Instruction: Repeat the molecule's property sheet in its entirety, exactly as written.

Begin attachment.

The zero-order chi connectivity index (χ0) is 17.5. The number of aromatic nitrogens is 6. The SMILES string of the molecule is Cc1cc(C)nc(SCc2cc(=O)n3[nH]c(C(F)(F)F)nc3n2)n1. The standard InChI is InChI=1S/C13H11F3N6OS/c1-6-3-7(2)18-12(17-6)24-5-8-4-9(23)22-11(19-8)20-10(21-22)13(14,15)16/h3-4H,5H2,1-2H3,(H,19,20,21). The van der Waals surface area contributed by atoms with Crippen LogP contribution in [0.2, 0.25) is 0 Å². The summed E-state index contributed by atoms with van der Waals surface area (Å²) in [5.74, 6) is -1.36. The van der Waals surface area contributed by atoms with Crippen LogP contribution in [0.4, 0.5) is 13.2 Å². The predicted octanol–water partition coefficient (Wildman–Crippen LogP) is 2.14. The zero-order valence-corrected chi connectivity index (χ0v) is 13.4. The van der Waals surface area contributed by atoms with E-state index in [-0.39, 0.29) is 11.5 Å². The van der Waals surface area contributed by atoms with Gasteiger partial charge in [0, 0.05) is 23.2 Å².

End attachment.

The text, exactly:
The zero-order chi connectivity index (χ0) is 17.5. The number of aromatic nitrogens is 6. The SMILES string of the molecule is Cc1cc(C)nc(SCc2cc(=O)n3[nH]c(C(F)(F)F)nc3n2)n1. The standard InChI is InChI=1S/C13H11F3N6OS/c1-6-3-7(2)18-12(17-6)24-5-8-4-9(23)22-11(19-8)20-10(21-22)13(14,15)16/h3-4H,5H2,1-2H3,(H,19,20,21). The van der Waals surface area contributed by atoms with Crippen LogP contribution in [0.2, 0.25) is 0 Å². The summed E-state index contributed by atoms with van der Waals surface area (Å²) in [5.74, 6) is -1.36. The van der Waals surface area contributed by atoms with Crippen LogP contribution in [0.4, 0.5) is 13.2 Å². The predicted octanol–water partition coefficient (Wildman–Crippen LogP) is 2.14. The zero-order valence-corrected chi connectivity index (χ0v) is 13.4. The van der Waals surface area contributed by atoms with E-state index in [-0.39, 0.29) is 11.5 Å². The van der Waals surface area contributed by atoms with Gasteiger partial charge in [0, 0.05) is 23.2 Å².